How To Meet Content Demands: Why Bidirectionality Matters
Digital has empowered consumers; the ease and availability of information has never been greater. Consumers no longer wait for brands to tell them what to do or what to buy; they seek out what they want to know. They trust user reviews over marketing messages, and they are quick to call you out on everything from false claims to insincerity. If brands want to reach customers, they need to recognize how savvy their audience has become by making sure every piece of content provides some kind of value. Content needs to be relevant to their interests, needs to be in the right tone, and needs to serve a purpose.
The demand is not just for content in general, but also for quality content. In order to meet this expectation, organizations need to have a handle on all content being published within their network, not just within in their primary CMS or on their main site. While a central content location might seem like the right solution, working solely in a centralized model is limiting.
Great content is often spread across multiple systems with content creators within different departments or different locations. It can be locked away in silos. To effectively deliver the content your audience demands, you need a tool that contains all the content already available for distribution, and that pulls in additional content from your organization’s entire network.
This ability to push content out and pull content in--this “bidirectionality”--is the key to effective content distribution and overall digital success.
Today, “content” doesn’t refer only to carefully crafted articles and papers, imagery or video; by definition content is any and all information made available by a website or other electronic medium. Content made available through the web is nearly limitless. Without an intelligent way to author, syndicate and discover content that has been siloed and locked away within your organization’s digital channels --websites, smart phones, tablets, social media, wearables--the investment you’ve made in producing content simply can’t pay off.
Content From All Network Sources
While having all of your content live in one location is a smart idea in terms of organization and distribution, it doesn’t mean that is the only place that content creation will occur. Everyone in your organization that touches content is both a publisher and a subscriber, working within a variety of systems with different workflows and content models.
For example, let’s look at an industry that creates a significant amount of content: news. A major news site is connected to many regional sites and affiliates. The primary site distributes the master version of the day’s news and the regional affiliates then edit it to suit their local audiences.
However, what if a story breaks in one of those locations? When it comes to the news, it’s all about who gets the story first. If the central content location is not pulling in a hot news story from an affiliate, not only is their audience missing out, but so is the rest of the network.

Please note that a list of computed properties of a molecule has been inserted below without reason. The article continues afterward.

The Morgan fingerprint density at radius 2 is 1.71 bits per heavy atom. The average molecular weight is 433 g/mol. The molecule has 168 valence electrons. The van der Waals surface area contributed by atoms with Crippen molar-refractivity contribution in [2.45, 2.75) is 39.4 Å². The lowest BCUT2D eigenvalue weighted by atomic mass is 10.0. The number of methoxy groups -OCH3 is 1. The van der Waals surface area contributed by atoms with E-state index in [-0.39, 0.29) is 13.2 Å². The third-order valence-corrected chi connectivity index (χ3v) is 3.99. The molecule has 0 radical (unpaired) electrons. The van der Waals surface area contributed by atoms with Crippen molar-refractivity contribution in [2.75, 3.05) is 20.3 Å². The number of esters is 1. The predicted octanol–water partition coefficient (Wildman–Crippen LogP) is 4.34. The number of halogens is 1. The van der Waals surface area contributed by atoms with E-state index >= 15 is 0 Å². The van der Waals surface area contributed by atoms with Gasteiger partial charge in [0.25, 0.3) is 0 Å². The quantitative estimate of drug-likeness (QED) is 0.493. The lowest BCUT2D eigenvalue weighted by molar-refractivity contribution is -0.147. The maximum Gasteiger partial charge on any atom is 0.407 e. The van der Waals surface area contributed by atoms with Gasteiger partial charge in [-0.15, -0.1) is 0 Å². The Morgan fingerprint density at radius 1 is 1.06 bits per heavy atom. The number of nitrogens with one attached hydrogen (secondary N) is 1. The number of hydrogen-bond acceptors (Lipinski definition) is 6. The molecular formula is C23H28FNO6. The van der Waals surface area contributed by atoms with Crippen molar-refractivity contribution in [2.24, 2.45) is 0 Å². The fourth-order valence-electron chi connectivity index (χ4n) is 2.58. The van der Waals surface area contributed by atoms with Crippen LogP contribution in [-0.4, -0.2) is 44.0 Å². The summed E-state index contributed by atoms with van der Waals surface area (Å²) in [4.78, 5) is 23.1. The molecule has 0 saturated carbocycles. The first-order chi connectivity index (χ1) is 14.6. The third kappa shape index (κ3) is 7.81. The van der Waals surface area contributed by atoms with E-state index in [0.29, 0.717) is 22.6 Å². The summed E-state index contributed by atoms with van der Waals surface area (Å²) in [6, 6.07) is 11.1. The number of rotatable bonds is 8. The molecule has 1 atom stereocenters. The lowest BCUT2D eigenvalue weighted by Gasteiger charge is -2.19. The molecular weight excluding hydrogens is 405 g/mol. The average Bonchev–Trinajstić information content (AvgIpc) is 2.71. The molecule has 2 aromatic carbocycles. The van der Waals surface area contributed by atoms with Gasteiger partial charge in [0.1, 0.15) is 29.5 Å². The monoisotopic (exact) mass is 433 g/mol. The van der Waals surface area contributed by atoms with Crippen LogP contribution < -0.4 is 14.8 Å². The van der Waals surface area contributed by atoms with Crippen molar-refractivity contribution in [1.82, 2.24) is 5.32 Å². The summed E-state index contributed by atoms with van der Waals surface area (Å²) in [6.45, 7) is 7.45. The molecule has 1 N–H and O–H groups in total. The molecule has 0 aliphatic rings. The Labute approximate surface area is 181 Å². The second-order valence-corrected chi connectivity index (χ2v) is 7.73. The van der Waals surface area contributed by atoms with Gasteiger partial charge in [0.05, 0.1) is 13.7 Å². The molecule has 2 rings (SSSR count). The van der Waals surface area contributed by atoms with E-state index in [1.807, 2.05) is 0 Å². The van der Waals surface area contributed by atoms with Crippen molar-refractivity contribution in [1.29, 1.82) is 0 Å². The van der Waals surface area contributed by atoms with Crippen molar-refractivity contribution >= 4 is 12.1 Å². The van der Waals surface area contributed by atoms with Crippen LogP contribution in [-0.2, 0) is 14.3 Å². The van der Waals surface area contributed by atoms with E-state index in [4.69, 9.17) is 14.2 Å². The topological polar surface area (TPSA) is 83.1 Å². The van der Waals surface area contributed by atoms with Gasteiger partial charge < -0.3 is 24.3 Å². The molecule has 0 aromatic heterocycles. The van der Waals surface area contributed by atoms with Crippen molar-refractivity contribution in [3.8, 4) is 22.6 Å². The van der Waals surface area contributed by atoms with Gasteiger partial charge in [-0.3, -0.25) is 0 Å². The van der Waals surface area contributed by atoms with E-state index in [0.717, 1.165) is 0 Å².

Master Content Management
Another benefit of bidirectionality is managing master content. Ideally, you need a tool that works within your platform and allows you to not only make changes to the master version after distribution, but to also send the updated version back into the repository. If an affiliate or regional site within the network makes changes, that author can then choose to store the updated version alongside the original.
For example, a North American consumer electronics company is running a camera giveaway. They’ve run similar promotions in the past and have the rules and regulations for this kind of giveaway stored within their main site, available to only to whoever has access to that site. Their UK division wants to conduct the same camera giveaway but the rules must to be revised to comply with British regulations. The UK division can store their localized version alongside the North American original, so all versions of the camera giveaway rules are in one place, easily accessed by anyone in the network who might need them .
Utilizing a tool that not only pushes content out to your network but also pulls it in gives the user an amazing opportunity for content discovery. Instead of combing through individual sites within your network, reaching out to other departments and colleagues for materials that you might need, or sifting through various systems, all available content is in one place. That single repository also allows for search functionality. This not only makes finding what you need much easier, but once you designate the type of content you want through saved search filters, you can automate both curation and distribution. The faster you pull in and find the right content, the faster you can push it out to your network, and the faster it can get to your audience.
By choosing the right platform that allows content to flow bidirectionally, you are now free to work within a distribution model that makes sense for your digital world. With the rise of multisite, mobile, and new digital channels popping up at a breakneck pace, keeping your content flowing is not only the best way to stay afloat, but it’s also the best way to get ahead.